PricewaterhouseCoopers PwC has predicted that the new Central Bank of Nigeria’s CBN ‘Naira-for-Dollar’ policy may attract $34.89 billion to the country’s foreign remittances by 2023 if the strategies were applied correctly.
The CBN had disclosed in a circular during the weekend that it will pay an additional N5 per USD to recipients of money transfer from Nigerians living abroad through CBN approved money transfer channels.
The circular released by the Trade and exchange department of the CBN to all deposit money banks, international money transfer operators IMTOs and the general public with the number TED/FEM/PUB/FPC/01/003 was titled “introduction of the CBN’s naira 4 dollar scheme, for diaspora remittances” and signed by A. S. Jibrin for director of trade and exchange department of the apex bank.
According to the circular “in an effort to sustain the encouraging increase in inflows of diaspora remittances into the country, the Central Bank of Nigeria, hereby announces the introduction of the “CBN Naira 4 dollar scheme” an incentive for senders and recipients of international money transfer.”
“Accordingly, all recipients of diaspora remittances through CBN licenced IMTOs, shall henceforth be paid N5 for every dollar received as remittance inflow.
“In the light of this, the CBN shall, through the commercial banks pay to remittance recipients N5 for every USD1 received by sender and collected by the designated beneficiary.”
The apex bank explained that the incentive is to be paid to recipients whether they choose to collect the USD as cash across the counter in a bank or transfer the same to their domiciliary account.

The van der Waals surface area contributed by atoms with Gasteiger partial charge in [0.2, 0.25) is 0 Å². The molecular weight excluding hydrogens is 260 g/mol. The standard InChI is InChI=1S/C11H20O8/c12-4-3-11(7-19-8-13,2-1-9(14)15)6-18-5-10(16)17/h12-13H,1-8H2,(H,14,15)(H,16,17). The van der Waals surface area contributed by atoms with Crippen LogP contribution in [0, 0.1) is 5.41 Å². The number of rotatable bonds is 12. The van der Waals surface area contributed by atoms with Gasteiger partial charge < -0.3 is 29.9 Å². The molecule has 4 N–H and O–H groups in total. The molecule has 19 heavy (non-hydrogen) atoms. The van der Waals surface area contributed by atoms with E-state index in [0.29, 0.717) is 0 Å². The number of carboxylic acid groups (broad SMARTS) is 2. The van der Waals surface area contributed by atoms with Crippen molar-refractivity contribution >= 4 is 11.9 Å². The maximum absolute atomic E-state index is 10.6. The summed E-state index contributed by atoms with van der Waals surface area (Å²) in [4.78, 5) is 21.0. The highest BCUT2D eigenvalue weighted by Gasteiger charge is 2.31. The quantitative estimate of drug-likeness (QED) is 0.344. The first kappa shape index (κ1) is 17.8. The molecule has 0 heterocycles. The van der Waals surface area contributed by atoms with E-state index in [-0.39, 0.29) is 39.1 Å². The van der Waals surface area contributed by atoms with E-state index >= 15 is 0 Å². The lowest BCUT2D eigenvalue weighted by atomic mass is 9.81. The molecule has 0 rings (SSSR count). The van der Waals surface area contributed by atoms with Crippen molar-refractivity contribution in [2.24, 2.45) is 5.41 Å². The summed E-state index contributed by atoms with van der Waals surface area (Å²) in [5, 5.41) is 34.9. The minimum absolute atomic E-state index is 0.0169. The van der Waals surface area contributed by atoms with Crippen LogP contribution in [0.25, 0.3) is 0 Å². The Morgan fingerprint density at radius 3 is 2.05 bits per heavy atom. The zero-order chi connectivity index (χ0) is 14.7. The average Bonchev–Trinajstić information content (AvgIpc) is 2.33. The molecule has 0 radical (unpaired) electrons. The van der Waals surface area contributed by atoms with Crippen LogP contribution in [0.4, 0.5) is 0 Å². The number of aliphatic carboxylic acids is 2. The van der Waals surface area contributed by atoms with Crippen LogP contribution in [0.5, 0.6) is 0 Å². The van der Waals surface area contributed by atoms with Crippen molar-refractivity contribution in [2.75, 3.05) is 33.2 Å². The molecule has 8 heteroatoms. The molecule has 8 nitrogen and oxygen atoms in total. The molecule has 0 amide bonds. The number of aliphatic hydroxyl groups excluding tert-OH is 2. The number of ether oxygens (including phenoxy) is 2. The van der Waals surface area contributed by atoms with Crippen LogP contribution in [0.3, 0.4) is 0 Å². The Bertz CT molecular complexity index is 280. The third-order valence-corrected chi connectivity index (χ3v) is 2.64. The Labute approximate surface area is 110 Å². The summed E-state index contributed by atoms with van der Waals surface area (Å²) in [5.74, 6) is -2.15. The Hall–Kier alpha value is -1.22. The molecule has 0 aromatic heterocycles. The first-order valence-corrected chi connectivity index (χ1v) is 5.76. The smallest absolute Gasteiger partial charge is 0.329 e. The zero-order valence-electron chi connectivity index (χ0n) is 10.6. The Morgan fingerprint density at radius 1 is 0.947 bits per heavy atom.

This implies that the beneficiary of diaspora remittances will, at the point of collection, receive not only the USD sent from abroad but also the additional N5 per USD received.
It, however, noted that the scheme takes effect from Monday 8 March 2021 and ends on Saturday 8 May 2021.
It would be recalled that the World Bank put Nigeria’s Diaspora remittance in 2019 at $21bn.
According to the PwC predictions, the rate of remittances is a matter of global economic forces.
This is given that economic forces could make or mar the flow of remittance, growth in emigration, economic conditions of residing countries and poor economic fundamentals in the Nigerian economy.
The forecast, however, disclosed that as of 2017, the highest remittance to Nigeria, came from the United States, tailed by the United Kingdom, Cameroon, Italy, Ghana, Spain, Germany, Benin Republic, Ireland and Canada.
According to the PWC, “Several countries across the globe, including Nigeria, have developed plans towards attracting investment from their diaspora community for national development.”
“Essentially, the extent to which the diaspora contributes to the developmental affairs of a country will be determined largely by the trust.”
“In summary, what is required is a coherent policy framework to harness remittances into generating capital for productive investments for the growth and development of small and micro-enterprises, which will, in turn, create employment.”
“In addition, remittances can be deployed toward philanthropic activities, which can serve as solutions for specific deficiencies in the local infrastructure such as schools, hospitals and roads.”
The CBN, which announced the reduction of N5 for every $1 of fund remitted to Nigeria through IMTOs, has agreed with the PwC’s prediction through its verified Twitter handle at the weekend.
As they accepted that improved remittances to the country can only be achieved through improved infrastructure facilities and the right policies.
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